(CN) – A 90-year-old man who shot Jews in World War II while working for a Nazi-sympathizing police force will be deported from Detroit, an immigration panel affirmed Tuesday.
John Kalymon, who also goes by Ivan, voluntarily served two years as a Ukrainian Auxiliary Police officer in the Nazi-occupied city of L’viv, an immigration judge found.
Evidence at the trial included an Aug. 14, 1942, report, handwritten by Kalymon, in which he informed supervisors that he personally killed one Jew and wounded another that day.
Kalymon has reportedly insisted that he did not shoot anybody, and that his job primarily involved guarding coal from looters. He says he concealed his service in the Ukrainian police force on applications for an immigration visa to avoid being sent to the Soviet Union.
“I love this country because it’s my country. I’m going to die here,” he told the Associated Press in 2009. “They want to remove me, an old man. I never was arrested, pay my taxes. I don’t know anyone as honest as me.”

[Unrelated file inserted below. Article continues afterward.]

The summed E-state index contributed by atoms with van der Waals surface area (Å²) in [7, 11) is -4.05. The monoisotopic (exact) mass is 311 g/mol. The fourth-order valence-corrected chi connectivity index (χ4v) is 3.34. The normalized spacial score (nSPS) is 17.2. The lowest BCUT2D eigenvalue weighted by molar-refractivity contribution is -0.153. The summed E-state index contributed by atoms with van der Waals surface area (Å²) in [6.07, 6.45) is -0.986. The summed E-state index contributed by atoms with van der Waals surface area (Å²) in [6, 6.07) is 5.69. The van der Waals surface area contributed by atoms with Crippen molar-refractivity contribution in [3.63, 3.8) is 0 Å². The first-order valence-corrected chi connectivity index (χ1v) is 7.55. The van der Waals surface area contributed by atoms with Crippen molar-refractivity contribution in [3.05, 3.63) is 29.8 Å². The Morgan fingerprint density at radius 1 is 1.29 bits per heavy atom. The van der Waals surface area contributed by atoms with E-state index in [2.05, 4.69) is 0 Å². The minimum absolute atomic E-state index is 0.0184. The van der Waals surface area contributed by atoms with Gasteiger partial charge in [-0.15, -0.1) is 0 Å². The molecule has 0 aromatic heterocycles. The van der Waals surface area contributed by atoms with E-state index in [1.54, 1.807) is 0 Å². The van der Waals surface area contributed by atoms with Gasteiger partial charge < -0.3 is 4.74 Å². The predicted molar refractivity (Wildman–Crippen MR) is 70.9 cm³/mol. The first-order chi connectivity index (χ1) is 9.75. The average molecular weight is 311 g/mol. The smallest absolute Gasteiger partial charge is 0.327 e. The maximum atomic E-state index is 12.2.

The Justice Department says Kalymon immigrated to the United States from Germany in 1949 and became a U.S. citizen in 1955.
A federal judge revoked that citizenship, following a trial, in 2007. Kalymon had reportedly worked as an auto engineer in the Detroit area.
Immigration Judge Elizabeth Hacker, who authored the removal order on Jan. 31, considered surviving records from the Ukrainian police to establish that Kalymon’s duties included helping the Germans round up Jews and send them to death camps.
The judge ordered Kalymon to be deported to “Germany, Ukraine, Poland or any other country that will admit him.”
Kalymon sought review of the deportation order, but the Board of Immigration Appeals said the government showed by “clear and convincing evidence” that Kalymon’s actions in the 1940s warranted deportation.